A PLACE FOR ME TO FIGURE IT OUT.
Untitled 2017, Mixed media, 62x45x10”
I come from a small, rural town in northern California where the phrase “conceptual art” is not used commonly. In fact, it wasn’t until halfway through my first year at Cornish College of the Arts that I began to understand what conceptual art was or meant. Nevada County, California, has a wonderfully supportive, localized arts community, but what I knew of visual arts before I left largely surrounded representational painting and sculpture that more closely aligned itself with craftsmanship than it did conceptualism. I myself mainly practiced figurative acrylic painting until coming to Seattle.
Growing up on a ranch amidst an agricultural environment, people gave me quizzical looks when I told them that I wanted to be an artist and got to school for visual arts. This declaration was always followed by the question, “What’s your backup plan?” because it had not yet occurred to them that art and innovation are the foundations of culture. Since I began studying at Cornish, my eyes have been opened to new ways of thinking and making. In fact, I barely used a paintbrush for my first three years at school. Instead, I explored new processes and ways of making like plaster molding, site-specific installation, performance, photography, and crocheting as ways of expressing concepts and evoking thought.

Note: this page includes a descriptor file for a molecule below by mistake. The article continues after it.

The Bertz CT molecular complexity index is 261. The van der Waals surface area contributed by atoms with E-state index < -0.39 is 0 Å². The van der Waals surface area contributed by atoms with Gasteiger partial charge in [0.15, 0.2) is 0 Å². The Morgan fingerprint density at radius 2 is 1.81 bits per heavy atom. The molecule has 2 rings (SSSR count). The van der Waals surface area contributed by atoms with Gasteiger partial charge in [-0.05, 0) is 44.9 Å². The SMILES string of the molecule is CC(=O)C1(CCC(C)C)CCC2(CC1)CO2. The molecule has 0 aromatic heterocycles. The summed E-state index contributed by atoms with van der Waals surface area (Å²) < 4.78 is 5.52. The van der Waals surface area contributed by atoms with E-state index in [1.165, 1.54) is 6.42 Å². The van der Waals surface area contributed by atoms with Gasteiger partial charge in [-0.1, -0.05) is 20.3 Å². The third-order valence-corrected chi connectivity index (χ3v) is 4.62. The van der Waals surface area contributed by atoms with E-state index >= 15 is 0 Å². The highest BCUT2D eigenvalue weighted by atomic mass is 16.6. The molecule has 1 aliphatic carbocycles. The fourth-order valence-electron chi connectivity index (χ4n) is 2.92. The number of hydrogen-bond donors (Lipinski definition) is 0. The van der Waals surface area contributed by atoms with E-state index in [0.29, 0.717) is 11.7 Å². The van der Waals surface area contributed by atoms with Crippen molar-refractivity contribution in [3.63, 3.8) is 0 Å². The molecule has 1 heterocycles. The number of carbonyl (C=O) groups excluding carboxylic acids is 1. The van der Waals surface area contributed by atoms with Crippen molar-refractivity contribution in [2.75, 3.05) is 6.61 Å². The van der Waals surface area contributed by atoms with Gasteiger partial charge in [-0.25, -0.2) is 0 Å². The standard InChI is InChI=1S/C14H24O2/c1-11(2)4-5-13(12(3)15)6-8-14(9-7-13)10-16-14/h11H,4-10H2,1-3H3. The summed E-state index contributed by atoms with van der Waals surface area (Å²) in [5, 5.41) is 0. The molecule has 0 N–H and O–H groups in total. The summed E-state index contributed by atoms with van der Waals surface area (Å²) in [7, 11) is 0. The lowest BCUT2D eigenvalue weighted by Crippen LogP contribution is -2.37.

My BFA exhibition will now consist of a series of sculptures that combine all of my successes from my time at Cornish. The work is about finding balance materially in order to express the internal search for balance. Materially the work consists of lumber, crocheted yarn, and paint. These elements are intertwined to find unlikely relationships. For instance, a painted sculpture made of lumber is held up by a crocheted piece that is attached to the wall (see photo below). Without the yarn the wood would fall over and without the wood the yarn would hang on the wall purposelessly. Symbolically, the piece reflects a state of mind where I felt that my foundations, my solid, physical self, was falling apart and heading towards the concrete only to be held aloft by my softer more malleable self, aka mind. Boom, in four years I went from California Cowgirl who paints to understanding and making conceptual art.
So, why should people come to the exhibition? I want people to come to the exhibition to see the accumulation of four years of study resulting in artworks that not only show skill and craftsmanship, but critical thinking and culture. It is a tribute to the students who decided to dedicate themselves to a practice that is met with quizzical looks and awe, a practice where there is no boss telling you your duties but instead requires you to challenge yourself to be successful, and a practice that can enact change in the psychology of a society.
This exhibition is not only a representation of Cornish College of the Arts, but also a representation the new generation of artists who will go forward and influence the culture of the world.